Photo Friday: Ice and snow cover Green Bay

By Evan KreagerGreat Lakes Echo 
This photograph taken recently from the International Space Station shows the city of Green Bay, Wis. Just north of the city is the ice-covered Green Bay off the west coast of Lake Michigan. The landscape is covered in snow. Because the sun poorly illuminates the area, the entire scene is set in gray. Fields can be seen purely covered in white snow, and forests look dark.

Kittens, Great Lakes ice and paying for journalism

Commentary
The local historical society recently hosted a panel discussion of the history of the Lansing (Michigan) State Journal. That’s my local newspaper and I was particularly interested in the event as I had once worked there as an editor. What really caught my interest in a video of the discussion was a longtime State Journal staffer’s explanation of the publication’s increasing use of metrics to measure how news is consumed. She described how a video screen in the newsroom reports and ranks in real time the top 10 stories that people are reading online. Every week reporters get a report of how many people read their stories each day.

Photo Friday: Ice forms Lake Michigan stringers

 

By Evan KreagerGreat Lakes Echo Ice stringers, the lines of ice that can be seen traveling out across these Lake Michigan waters, are formed when strong winds blow ice off a point of land and into a long, connected string. This photograph produced by astronauts on the International Space Station shows Washington Island off the point of Wisconsin’s Door Peninsula and two smaller adjacent islands. They are joined by ice. When this photo was taken on Feb. 22, strong southwesterly winds blew against their ice-covered shores, according to NASA’s Earth Observatory.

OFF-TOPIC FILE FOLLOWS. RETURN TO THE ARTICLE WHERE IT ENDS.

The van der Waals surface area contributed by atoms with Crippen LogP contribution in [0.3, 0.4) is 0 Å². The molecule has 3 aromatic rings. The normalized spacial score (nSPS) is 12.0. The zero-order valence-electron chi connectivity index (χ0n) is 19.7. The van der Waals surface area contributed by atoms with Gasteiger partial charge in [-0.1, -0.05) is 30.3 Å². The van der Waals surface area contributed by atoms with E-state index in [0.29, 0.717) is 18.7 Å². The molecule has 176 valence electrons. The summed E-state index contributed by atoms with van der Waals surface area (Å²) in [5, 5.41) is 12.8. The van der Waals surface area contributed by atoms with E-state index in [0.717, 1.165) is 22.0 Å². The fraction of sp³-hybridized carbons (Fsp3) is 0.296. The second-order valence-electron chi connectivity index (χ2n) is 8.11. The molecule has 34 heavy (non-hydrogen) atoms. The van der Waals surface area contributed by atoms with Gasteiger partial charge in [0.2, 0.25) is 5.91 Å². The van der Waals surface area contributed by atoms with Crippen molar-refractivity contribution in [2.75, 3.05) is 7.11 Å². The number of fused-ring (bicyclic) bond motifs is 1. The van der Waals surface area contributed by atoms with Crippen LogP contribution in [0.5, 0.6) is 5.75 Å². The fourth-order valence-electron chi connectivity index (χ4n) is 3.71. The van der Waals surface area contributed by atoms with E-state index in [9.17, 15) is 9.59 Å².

Great Lakes ice cover surpasses 88 percent

Ice cover on the Great Lakes reached 88 percent this month for the first time in a decade, according to NASA’s Earth Observatory. Since 1973, average ice cover of the lakes has been just more than 50 percent. It has only exceeded 80 percent five times in the past 40 years. This image of the Great Lakes was taken by NASA’s Aqua satellite on February 19, 2014. NASA reported that NOAA’s Great Lakes Environmental Research Laboratory put ice cover at just over 80 percent.

Month in Review: Icy waters and carp fatigue

At the end of each month, Current State  check in with Great Lakes commentator and journalist Gary Wilson for updates on environmental stories from around the basin. For this Great Lakes Month in Review, Gary focuses on ice cover and Asian carp fatigue. Wilson last spoke with Current State after the Army Corps’ study on Asian carp in the Great Lakes was released. Wilson says that carp fatigue has set in, meaning that Asian carp reports are in the news so frequently that people tend to tune it out. Great Lakes Month in Review: Ice cover, Asian carp and Federal funding by Great Lakes Echo

Photo Friday: Ice atop Lake Erie

When last week’s snowstorm and cold spell made its way through the Great Lakes, nearly 90 percent of Lake Erie froze over, according to the NASA Earth Observatory. The colorized picture above shows ice (pale blue) and snow (blue-green) formed on top of the lake. A report by Jeff Masters, director of meteorology at Wunderground.com, showed that these high levels of ice coverage had not been seen on the Great Lakes since January 1994.

Ice forming along Chicago River

The Chicago River just west of where it enters Lake Michigan with what is known as  brash ice, floating fragments of ice usually less than two meters across. Image: Greg Monahan

Big lakes, big sound

 

Folks in our neck of the woods tend to be a bit biased regarding big lakes. That’s understandable when 20 percent of the world’s fresh surface water flows through our region.  But are North America’s lakes the greatest of lakes? That depends on how you measure. Lake Superior has a surface area of 31,700 square miles dwarfing Siberia’s Lake Baikal’s mere 12,248 square miles. But at 25 million years old and with a depth of 5,600 feet (Lake Superior is only 1,330 feet deep), Lake Baikal is the oldest, deepest lake in the world.